Course Fee for Museum Visits and travel: $75.00
This course focuses on the major artistic monuments in Italian Early and High Baroque Art and their development. It is designed to examine the architecture, sculpture and painting within the context of religious, political and social history, centering upon the city of Rome from about 1600-1700.
The course will first introduce the students to fundamental concepts and topics of Baroque Art before providing a general historical survey of Roman history from Pope Sixtus V. to Paul V. It will then explore single artists by discussing the form and function of some of their most famous works in a roughly chronological order. Caravaggio and his deep influence on painting in Italy as well as Europe will be discussed before analysing the classical art of the Carracci and their followers. In a next step, Guido Reni, Peter Paul Rubens as well as Claude Lorrain and Nicolas Poussin and the specific development of their artworks will be examined.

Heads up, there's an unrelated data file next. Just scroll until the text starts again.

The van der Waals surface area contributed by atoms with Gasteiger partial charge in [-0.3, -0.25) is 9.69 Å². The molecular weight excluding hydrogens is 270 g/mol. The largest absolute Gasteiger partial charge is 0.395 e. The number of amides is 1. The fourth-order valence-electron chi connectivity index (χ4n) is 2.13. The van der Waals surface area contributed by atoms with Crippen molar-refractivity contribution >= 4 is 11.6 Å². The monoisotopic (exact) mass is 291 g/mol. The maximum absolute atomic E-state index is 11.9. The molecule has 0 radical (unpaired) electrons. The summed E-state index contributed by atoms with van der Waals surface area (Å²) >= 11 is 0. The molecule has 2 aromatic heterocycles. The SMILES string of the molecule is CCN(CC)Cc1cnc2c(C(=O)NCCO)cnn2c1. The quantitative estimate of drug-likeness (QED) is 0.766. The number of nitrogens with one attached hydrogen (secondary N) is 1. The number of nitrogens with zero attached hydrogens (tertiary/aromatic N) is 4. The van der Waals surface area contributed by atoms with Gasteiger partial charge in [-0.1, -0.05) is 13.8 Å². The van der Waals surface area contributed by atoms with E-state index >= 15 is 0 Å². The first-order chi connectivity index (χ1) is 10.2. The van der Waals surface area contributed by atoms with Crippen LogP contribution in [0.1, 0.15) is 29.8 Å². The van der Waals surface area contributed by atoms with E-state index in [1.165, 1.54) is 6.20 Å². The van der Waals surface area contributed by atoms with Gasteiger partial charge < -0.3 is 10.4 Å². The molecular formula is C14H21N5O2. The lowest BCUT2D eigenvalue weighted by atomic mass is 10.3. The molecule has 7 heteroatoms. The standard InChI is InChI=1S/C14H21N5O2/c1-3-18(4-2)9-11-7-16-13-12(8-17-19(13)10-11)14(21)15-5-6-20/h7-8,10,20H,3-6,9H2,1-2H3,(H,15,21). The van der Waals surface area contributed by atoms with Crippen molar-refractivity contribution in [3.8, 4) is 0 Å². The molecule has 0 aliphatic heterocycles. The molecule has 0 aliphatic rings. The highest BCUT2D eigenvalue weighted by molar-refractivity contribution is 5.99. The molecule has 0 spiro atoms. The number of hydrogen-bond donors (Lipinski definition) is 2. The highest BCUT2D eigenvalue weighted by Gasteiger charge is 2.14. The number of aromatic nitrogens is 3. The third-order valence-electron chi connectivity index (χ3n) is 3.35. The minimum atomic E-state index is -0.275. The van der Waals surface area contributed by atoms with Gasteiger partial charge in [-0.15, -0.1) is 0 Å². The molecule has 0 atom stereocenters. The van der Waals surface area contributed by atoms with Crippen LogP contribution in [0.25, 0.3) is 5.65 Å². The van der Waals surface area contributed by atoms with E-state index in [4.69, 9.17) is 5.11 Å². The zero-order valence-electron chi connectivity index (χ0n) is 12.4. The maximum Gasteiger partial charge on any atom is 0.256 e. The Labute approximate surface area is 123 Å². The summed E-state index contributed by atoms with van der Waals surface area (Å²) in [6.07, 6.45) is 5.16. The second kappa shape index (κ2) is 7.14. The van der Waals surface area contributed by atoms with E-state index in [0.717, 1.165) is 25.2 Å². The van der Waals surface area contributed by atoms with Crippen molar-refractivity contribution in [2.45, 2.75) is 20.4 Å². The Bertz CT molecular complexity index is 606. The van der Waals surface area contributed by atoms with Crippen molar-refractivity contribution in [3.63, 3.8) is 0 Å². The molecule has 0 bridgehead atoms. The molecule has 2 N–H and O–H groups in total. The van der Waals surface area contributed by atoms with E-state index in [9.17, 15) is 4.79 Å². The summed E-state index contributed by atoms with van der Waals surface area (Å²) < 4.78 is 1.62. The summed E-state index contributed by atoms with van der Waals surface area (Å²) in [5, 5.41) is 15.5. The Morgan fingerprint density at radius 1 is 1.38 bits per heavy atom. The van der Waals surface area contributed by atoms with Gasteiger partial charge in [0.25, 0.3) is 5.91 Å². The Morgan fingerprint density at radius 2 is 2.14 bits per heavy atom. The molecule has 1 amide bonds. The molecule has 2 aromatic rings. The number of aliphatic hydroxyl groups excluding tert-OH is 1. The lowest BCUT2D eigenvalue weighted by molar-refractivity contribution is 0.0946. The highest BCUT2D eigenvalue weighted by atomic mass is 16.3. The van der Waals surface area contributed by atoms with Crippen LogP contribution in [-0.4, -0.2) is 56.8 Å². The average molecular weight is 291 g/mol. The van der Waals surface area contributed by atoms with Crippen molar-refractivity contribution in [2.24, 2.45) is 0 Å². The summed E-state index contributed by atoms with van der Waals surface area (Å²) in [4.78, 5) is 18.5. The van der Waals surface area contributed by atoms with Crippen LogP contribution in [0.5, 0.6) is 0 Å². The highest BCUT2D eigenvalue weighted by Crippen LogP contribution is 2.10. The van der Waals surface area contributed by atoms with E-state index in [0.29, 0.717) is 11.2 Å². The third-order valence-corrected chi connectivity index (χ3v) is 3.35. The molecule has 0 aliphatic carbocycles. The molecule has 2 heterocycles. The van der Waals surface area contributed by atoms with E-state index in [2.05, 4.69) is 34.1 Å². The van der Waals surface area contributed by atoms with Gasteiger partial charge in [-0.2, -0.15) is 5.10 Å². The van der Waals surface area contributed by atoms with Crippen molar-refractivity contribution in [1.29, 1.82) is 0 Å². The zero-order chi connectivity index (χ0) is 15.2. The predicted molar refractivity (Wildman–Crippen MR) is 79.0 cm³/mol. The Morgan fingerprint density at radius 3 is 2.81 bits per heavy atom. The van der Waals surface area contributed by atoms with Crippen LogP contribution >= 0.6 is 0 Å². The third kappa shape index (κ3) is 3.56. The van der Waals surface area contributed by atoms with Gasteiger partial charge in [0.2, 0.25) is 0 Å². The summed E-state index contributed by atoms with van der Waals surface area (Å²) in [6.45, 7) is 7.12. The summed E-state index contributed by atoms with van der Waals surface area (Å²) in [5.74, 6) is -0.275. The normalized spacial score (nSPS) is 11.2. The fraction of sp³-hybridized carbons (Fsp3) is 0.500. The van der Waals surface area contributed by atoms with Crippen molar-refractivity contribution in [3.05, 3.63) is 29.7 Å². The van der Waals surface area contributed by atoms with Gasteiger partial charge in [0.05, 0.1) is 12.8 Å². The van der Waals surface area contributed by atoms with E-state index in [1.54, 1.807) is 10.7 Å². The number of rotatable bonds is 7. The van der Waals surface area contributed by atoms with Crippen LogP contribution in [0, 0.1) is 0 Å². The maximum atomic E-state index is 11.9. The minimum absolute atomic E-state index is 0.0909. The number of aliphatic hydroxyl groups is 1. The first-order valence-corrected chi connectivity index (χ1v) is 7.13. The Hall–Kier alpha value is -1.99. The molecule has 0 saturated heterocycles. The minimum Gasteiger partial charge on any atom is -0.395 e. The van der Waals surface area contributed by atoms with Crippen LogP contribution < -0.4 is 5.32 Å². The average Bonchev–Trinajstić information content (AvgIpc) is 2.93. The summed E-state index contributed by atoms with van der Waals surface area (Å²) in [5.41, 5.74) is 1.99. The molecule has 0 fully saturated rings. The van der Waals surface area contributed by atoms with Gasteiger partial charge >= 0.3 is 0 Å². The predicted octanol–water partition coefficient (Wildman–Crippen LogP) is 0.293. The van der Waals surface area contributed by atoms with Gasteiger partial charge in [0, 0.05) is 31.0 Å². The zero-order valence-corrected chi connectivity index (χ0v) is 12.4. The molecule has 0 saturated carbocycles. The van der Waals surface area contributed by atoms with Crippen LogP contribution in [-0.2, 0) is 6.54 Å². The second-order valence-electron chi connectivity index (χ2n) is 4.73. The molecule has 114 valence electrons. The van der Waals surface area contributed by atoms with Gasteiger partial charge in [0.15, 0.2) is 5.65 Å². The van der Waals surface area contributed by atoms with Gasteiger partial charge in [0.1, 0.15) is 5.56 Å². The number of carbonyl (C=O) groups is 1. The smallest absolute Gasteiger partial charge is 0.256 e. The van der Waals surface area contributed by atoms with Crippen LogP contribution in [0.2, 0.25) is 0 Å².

Carlo Maderno and the following study of Gian Lorenzo Bernini as the major representative of Roman Baroque sculpture and architecture will constitute the base for focusing on artists like Francesco Borromini, Pietro da Cortona, Carlo Fontana, Stefano Maderno and Francesco Mochi.
By the end of the course, the students will:
o gain a broad historical knowledge of the major Baroque monuments of Rome
o gain an understanding of the developments in the visual arts in Rome during the 17th c.
o be familiar with different techniques, practical problems in executing pieces of art and major achievements of Italian and particularly Roman Baroque
o be able to describe and discuss works of art in their political, social, religious context
o develops visual skills to allow them to recognize different styles and schools from the end of the 16th to the end of the 17th c.
Vernon Hyde Minor, Baroque and Rococo. Art and culture. London 1999.
Rudolf Wittkower, Art and architecture in Italy 1600-1750, 3 vols, Yale History of Art 1999.